With high school players, the solution is often to put a teammate on each side of the court to verify calls. How is that going to help? Who would overrule their own teammate? And who would not overrule an opponent? It just doesn’t work, but it is an attempt to make everyone feel better.
The Final Call is up to the individual
Line calls are up to the individual. So is the decision on to how to handle a cheater. Tell the junior never let anyone off the court influence their perception of the line calls – spectators are just as prejudiced as the players (and spectators should, if they are honorable, keep their opinions to themselves).
Parents are the absolute worst judges of whether cheating is going on. Remember, parents thought their kids' diapers didn’t smell that bad. The solution to take in dealing with the cheater is also a personal decision that affects the player’s reputation, and integrity.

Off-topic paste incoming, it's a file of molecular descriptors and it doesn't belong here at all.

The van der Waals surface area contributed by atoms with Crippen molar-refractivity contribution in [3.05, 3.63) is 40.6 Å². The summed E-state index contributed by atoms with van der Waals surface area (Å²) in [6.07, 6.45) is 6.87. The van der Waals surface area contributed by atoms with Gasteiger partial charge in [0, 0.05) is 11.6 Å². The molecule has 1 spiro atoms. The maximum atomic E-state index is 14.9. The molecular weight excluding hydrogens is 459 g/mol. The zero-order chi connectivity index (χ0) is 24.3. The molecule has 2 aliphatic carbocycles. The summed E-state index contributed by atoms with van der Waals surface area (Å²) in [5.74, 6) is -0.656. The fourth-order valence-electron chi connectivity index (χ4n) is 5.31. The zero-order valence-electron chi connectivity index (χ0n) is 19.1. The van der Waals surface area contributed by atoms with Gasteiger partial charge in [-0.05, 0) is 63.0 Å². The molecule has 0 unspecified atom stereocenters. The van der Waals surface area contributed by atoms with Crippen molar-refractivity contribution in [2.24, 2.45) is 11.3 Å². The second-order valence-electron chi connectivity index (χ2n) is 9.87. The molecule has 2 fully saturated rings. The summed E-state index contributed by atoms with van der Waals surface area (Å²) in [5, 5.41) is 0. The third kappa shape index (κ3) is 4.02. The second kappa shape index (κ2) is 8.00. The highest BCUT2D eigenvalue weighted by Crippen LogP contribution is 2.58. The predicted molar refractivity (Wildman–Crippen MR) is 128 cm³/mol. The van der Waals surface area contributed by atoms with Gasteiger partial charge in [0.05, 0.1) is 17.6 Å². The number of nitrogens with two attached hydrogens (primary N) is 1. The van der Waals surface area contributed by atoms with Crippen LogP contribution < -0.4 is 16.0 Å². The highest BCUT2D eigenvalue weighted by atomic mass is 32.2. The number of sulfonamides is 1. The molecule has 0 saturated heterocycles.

What is important is that the coach, player, and parents have this discussion about cheating off the court, so they will all know how it is going to be handled before the player is in the heat of battle.
Annette Broersma, M.S.
More Articles by Annette Broersma:
Is the College-Bound Athlete a 'Commodity' or 'Client'?
Related Articles by Chris Lewis:
The "Ugly Parent Syndrome"
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What Other Visitors Have Said
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The integrity boy Not rated yet
I experienced cheating for the first time when I was 12. I was always honest in making my line calls and called it in when it was close to the line. I …
Mom Not rated yet
All of the time every tournament my son plays he is 9. We are not tennis players thought it would get better now playing u12 and it is worse. We have been …
My final match in a tournament Not rated yet
I played this girl, she cheated from the very first point. I knew she was cheating when i saw her line call on the third ball i hit. It was on the sideline …
California Parent Not rated yet
Good article. But in Orange County, CA best players are even more advanced. We have a boy in U12 who even won Little Mo International when 2 years ago. …
Umpire Needed Not rated yet
About 6 weeks ago, a tennis center opened in my town. I joined and went to the junior beginner clinics twice a week. My first match was great, but it was …